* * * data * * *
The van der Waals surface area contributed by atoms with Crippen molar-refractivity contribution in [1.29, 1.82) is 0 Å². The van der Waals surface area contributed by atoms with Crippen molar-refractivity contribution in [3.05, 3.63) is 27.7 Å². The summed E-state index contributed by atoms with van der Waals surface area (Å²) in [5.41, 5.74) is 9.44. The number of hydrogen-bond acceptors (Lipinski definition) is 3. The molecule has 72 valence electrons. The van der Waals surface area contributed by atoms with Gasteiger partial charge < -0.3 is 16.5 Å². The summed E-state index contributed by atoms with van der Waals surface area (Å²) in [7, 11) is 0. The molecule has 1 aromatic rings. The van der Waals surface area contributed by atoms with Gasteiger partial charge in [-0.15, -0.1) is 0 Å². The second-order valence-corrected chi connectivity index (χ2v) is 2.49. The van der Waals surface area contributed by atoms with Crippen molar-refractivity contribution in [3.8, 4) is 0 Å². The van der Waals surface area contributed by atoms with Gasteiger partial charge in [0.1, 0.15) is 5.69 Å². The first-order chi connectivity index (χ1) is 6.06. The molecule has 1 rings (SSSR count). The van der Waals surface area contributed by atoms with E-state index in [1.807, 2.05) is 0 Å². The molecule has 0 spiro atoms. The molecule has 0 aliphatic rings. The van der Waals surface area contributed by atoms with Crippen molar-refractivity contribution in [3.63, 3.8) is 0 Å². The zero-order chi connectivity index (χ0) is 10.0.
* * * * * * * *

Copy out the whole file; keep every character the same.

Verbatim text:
The van der Waals surface area contributed by atoms with Crippen molar-refractivity contribution in [1.29, 1.82) is 0 Å². The van der Waals surface area contributed by atoms with Crippen molar-refractivity contribution in [3.05, 3.63) is 27.7 Å². The summed E-state index contributed by atoms with van der Waals surface area (Å²) in [5.41, 5.74) is 9.44. The number of hydrogen-bond acceptors (Lipinski definition) is 3. The molecule has 72 valence electrons. The van der Waals surface area contributed by atoms with Gasteiger partial charge < -0.3 is 16.5 Å². The summed E-state index contributed by atoms with van der Waals surface area (Å²) in [7, 11) is 0. The molecule has 1 aromatic rings. The van der Waals surface area contributed by atoms with Gasteiger partial charge in [-0.15, -0.1) is 0 Å². The second-order valence-corrected chi connectivity index (χ2v) is 2.49. The van der Waals surface area contributed by atoms with Crippen molar-refractivity contribution in [3.8, 4) is 0 Å². The van der Waals surface area contributed by atoms with Gasteiger partial charge in [0.1, 0.15) is 5.69 Å². The first-order chi connectivity index (χ1) is 6.06. The molecule has 1 rings (SSSR count). The van der Waals surface area contributed by atoms with E-state index in [1.807, 2.05) is 0 Å². The molecule has 0 spiro atoms. The molecule has 0 aliphatic rings. The van der Waals surface area contributed by atoms with Crippen molar-refractivity contribution in [3.63, 3.8) is 0 Å². The zero-order chi connectivity index (χ0) is 10.0.